Mars and Moon rovers tested on Earth ahead of future space missions
Image credit: PA Images Picture by: Nina Massey
As part of the Artemis mission, Nasa will conduct two multi-week field tests in the US near Flagstaff, Arizona. Meanwhile, Airbus engineers have been testing the Sample Fetch Rover (SFR) at a quarry in Milton Keynes, UK.
Nasa has announced it will conduct two multi-week field tests near Flagstaff, Arizona, in the US with astronauts, engineers and scientists to practice mission scenarios for the Artemis lunar missions.
The Arizona desert possesses many characteristics that resemble a lunar environment, including challenging terrain, interesting geology and minimal communications infrastructure.
The first spacecraft in Nasa's Artemis lunar mission was scheduled to launch in August 2022. However, following the failure of two launch attempts, the take-off date has been pushed back to November 2022. The flight, which will carry mannequins rather than astronauts, would mark the next chapter in putting humans back on the Moon.
Before the Artemis-1 launch, Nasa has two test missions scheduled to take place later this month in the Arizona desert: the 'Joint Extravehicular Activity and Human Surface Mobility Program Test Team Field Test #3' (JETT3) and 'Desert Research and Technology Studies (D-RATS)'.
JETT3 is expected to consist of four simulated moonwalks that follow operations planned for Artemis III, the first of the Artemis missions to land astronauts on the lunar surface. The mission will focus on providing the scientists with an understanding of the unique lighting conditions at the lunar South Pole region.
To replicate the proper lighting conditions, the JETT3 simulated moonwalks will occur at night and a simulated sun will produce lighting and shadows in the field. Two Nasa astronauts, Drew Feustel and Zena Cardman, will participate in the test.
In contrast, D-RATS will practice operations for future missions beyond Artemis III and will consist of three mission runs, in collaboration with the Japan Aerospace Exploration Agency (JAXA). The mission will primarily focus on conducting pressurised rover operations, which is a key element of future Artemis missions starting with Artemis VII in 2030.
JAXA astronauts Akihiko Hoshide and Norishige Kanai and JAXA expert Naofumi Ikeda will join Nasa astronauts Jessica Meir and Stan Love and Nasa engineer Sarah Shull in driving a pressurised rover over the course of three days, gathering data about its design, cabin configuration, driving modes and timeline constraints.
On the other side of the Atlantic, in the UK, Airbus engineers are also preparing for future Moon and Mars missions. Tests of the Sample Fetch Rover (SFR), affectionately known as Anon, have already been undertaken in Milton Keynes.
The rover was originally intended to collect sample tubes left on the surface of Mars by the Perseverance rover, but earlier this year Nasa and the European Space Agency (ESA) announced that the rover would no longer be needed for this work, as Perseverance – which landed on the Red Planet in February 2021 – is already collecting samples from the planet's surface.
However, Airbus engineers who have been working on the SFR since 2018 are still putting the machine through its paces.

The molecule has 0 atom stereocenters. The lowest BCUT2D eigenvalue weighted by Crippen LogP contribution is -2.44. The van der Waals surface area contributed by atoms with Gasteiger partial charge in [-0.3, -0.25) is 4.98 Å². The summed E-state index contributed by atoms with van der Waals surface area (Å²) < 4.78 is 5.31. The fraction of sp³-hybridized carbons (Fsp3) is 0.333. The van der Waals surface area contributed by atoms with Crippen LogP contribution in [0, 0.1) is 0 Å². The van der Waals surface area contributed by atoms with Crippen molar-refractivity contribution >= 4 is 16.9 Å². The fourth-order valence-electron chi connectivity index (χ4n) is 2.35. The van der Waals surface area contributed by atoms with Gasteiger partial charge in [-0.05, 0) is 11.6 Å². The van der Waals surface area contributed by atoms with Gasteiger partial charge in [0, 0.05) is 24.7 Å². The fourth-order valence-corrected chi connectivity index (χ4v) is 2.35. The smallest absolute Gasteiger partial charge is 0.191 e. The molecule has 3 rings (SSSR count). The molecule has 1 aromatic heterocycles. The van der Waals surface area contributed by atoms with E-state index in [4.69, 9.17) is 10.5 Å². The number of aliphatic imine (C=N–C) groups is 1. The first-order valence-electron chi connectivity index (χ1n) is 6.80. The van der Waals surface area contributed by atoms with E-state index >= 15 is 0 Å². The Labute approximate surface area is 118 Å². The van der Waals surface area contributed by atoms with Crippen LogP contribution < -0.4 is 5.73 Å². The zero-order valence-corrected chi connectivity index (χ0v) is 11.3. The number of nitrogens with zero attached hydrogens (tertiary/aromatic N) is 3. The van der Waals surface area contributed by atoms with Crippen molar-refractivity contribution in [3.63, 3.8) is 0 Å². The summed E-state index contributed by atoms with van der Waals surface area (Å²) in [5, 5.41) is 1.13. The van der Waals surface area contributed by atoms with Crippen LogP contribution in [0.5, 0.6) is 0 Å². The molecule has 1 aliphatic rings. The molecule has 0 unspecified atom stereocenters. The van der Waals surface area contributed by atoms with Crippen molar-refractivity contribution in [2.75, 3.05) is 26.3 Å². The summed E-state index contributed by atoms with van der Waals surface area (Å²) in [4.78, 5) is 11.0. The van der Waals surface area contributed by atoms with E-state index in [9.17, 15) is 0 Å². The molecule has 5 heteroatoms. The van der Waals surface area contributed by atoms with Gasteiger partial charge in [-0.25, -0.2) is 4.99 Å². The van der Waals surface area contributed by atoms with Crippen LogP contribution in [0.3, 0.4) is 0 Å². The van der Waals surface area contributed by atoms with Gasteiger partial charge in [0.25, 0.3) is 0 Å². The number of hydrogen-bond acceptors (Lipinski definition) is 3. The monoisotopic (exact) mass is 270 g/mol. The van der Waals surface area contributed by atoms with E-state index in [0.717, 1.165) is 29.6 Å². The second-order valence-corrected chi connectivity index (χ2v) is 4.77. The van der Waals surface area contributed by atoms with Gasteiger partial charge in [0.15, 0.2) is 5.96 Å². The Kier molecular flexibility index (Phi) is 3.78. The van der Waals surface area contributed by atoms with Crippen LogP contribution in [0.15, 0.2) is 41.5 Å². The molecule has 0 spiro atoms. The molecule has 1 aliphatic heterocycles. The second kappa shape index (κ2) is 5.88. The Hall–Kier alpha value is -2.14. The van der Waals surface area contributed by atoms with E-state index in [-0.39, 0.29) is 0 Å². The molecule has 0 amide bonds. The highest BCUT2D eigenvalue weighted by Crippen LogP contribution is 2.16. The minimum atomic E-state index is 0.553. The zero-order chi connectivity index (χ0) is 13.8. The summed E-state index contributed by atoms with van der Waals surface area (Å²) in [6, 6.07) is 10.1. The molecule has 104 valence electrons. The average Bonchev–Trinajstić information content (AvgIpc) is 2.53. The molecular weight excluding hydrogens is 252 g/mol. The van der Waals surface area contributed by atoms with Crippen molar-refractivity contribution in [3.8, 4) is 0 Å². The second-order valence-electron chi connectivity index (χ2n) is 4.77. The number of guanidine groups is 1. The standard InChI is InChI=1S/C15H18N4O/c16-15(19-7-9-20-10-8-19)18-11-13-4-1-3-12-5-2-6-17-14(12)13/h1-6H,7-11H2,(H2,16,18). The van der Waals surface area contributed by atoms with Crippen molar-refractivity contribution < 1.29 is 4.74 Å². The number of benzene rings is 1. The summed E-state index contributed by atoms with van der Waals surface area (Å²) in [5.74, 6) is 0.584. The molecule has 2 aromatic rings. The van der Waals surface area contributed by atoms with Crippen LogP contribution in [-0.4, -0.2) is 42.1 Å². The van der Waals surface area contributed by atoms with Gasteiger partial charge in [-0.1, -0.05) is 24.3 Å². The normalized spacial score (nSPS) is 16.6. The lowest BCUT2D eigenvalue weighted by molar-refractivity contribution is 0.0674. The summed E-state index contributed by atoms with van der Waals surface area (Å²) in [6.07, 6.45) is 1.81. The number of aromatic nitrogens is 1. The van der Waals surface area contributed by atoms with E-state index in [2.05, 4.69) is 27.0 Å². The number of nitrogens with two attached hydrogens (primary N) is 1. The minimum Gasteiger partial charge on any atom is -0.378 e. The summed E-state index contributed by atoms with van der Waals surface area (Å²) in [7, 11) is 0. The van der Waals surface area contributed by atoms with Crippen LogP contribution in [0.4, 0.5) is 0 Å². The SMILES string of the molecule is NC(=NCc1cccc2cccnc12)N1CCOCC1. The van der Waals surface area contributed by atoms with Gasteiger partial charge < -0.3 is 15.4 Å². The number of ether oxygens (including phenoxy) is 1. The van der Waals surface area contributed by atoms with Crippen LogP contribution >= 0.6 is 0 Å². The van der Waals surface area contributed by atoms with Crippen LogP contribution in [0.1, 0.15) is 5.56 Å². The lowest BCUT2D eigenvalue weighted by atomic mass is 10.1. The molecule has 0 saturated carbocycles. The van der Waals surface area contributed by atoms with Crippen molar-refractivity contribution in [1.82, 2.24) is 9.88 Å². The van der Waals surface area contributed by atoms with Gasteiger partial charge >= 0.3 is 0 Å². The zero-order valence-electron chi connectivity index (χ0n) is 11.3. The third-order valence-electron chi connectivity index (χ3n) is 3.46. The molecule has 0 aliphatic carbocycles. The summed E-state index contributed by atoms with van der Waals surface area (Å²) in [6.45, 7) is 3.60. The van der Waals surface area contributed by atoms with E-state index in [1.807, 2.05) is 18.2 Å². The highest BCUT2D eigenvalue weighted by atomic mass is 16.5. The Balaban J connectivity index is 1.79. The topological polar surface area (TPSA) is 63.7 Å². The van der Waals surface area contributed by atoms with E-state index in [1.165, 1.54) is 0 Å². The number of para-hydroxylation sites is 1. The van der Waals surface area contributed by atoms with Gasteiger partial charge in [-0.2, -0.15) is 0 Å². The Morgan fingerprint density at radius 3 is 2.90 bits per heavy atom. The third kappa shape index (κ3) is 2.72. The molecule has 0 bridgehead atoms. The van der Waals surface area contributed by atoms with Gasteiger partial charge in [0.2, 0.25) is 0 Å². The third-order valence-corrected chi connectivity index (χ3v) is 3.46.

Quarry testing is essential to the development process, providing a unique and dynamic landscape that cannot be replicated within the Mars Yard test facility at Stevenage. The latest event marks the first time all the rover’s systems have been tested simultaneously.
Although it is now unlikely that the rover will ever land on Mars, the scientists still believe it could be very useful in other space missions, such as those related to the Artemis programme.
“Even though the mission may have faded away, the core technology is still ready and able to go and this is the kind of the final step in proving that it works," said Ben Dobke, project manager at Airbus. “With the Artemis programme happening at the end of the decade, the focus has started shifting towards the Moon. So any rovers or autonomous vehicles on the Moon, this software can certainly be applied to that in the future.”
In order for the rover to be used on future Moon missions, engineers will have to reconsider temperatures on the lunar surface, as well as how to keep key components functioning in the lack of atmosphere. If successful, the SFR’s technology could even be used for the purpose of building habitats on the Moon.
“There’s various avenues of investigation, so it could be scientific, going into places where there’s lunar ice," Dobke said. “It could be in support of human habitats, whether it be autonomously building habitats or whether it’s supporting driving astronauts around on the surface. There’s a number of different applications that we could have autonomy on the Moon.”
However, a shift of focus toward Moon missions does not mean all hope is lost for the SFR visiting Mars.
Dr Adam Camilletti, space systems lead at the UK Space Agency, said: “All the technology that’s been developed for Sample Fetch Rover is still really, really useful because we’ve developed a huge amount of expertise and know-how in the UK.
“We think that can be utilised in commercial applications, for autonomous vehicles and inspecting infrastructure and down tunnels and in difficult terrains, but also we think it can be utilised in future missions, perhaps to the Moon and future missions to Mars as well.”
The UK is part of the Artemis programme, making contributions to the Lunar Gateway – a space station currently in development with the European Space Agency – working alongside the US, Europe, Canada and Japan. The nations have together developed the Artemis Accords, a set of principles to ensure a shared understanding of safe operations, use of space resources, minimising space debris and sharing scientific data.
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